Here it is tucked in just as it started to snow. having only one truck in there will leave lots of room on the sides to put equipment, workbenches, and leave plenty work around. That new garage heater in the back corner was already making me pretty happy with the new setup as I got to organizing.
This is after a bit more organizing showing that even with a work bench behind the truck and the garage door closed it leaves about 3 feet of walking space. I also installed a shelf to put speakers on, a 50ft electrical cord reel, and a 50 foot air hose reel.
I moved up an old cupboard shelf thing from the downstairs shop to use as extra storage. and it worked out nicely, and left some room for some used pallet racking in the downstairs shop to hold bins of parts and other odds and ends. All of the metal tubing and sheet metal is being stored in a yard shed in the backyard along with some of the body panels for the truck.
During the move I accidentally tipped over my horizontal band saw. The only damage done was to the plastic clamp wheel. A quick search through the scrap bucket, and some machining later I had a new bullet proof clamping wheel. it was a good excuse to use my new set of Shars high speed steel taps.
I also built another workbench/welding table. This one would be a 4'x6' table that sat about 40" high. I started building it in Feb and Finished it to the point that it is usable, though i do plan on adding some shelving on one half and left the other half open for a stool that will eventually get made. I also added to side platforms, one for the vice and the other for the bench grinder/belt grinder. I also bolted a 6' metal ruler to top in order to have a handy spot to measure from while fabricating. It still needs some rubber feet and some lockable casters in the even I need to move it. I also wired in a 110 v, wall plug receptacle with 4 available spots right above the table for easy power for grinders or drills etc... here it is in all its messy glory as Try and work through a garage door motor issue.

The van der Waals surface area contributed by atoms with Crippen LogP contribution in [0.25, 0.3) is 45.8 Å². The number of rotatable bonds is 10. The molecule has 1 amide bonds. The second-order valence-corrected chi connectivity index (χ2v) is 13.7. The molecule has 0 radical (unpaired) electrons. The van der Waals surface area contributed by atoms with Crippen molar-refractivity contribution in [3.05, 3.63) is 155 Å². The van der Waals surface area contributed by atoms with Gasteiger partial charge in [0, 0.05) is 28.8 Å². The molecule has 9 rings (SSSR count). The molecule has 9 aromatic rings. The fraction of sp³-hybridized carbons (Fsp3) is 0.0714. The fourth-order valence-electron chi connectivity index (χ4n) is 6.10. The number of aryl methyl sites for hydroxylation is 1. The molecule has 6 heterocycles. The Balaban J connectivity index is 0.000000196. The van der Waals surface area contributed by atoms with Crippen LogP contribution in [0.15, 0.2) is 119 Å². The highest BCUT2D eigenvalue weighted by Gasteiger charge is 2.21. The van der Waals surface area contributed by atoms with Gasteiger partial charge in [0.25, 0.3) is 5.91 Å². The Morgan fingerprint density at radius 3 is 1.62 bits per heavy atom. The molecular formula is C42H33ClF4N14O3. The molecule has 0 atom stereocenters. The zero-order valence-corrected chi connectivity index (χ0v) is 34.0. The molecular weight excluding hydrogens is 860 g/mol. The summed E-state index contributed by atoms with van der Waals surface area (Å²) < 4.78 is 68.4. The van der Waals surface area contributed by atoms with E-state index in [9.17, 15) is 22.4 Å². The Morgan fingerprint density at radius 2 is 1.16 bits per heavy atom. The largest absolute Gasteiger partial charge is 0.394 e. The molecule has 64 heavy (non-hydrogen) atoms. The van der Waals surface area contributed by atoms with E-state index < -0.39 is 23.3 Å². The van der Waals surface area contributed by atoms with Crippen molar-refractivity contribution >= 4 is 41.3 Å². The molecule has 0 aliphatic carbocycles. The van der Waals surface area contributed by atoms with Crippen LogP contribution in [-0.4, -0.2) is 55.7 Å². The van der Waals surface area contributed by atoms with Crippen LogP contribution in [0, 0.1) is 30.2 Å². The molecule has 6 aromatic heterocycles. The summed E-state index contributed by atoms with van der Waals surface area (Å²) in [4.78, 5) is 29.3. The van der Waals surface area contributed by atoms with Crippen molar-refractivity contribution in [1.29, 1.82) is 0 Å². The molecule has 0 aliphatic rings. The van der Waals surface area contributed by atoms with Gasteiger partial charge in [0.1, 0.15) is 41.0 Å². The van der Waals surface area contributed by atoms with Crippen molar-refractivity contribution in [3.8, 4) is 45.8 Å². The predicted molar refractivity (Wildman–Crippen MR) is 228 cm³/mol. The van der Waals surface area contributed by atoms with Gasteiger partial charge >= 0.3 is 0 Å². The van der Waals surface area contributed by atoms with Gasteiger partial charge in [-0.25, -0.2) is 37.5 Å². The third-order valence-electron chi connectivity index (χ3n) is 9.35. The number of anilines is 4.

One other project needing to be done to get the garage ready to go was to organize some of the yard tools that needed to be stored up there for easy access. I used a couple of 5/16 rod, bent on my press brake and a piece of 1/8 steel to make this. it holds a lot of weight and is screwed to the studs in the wall.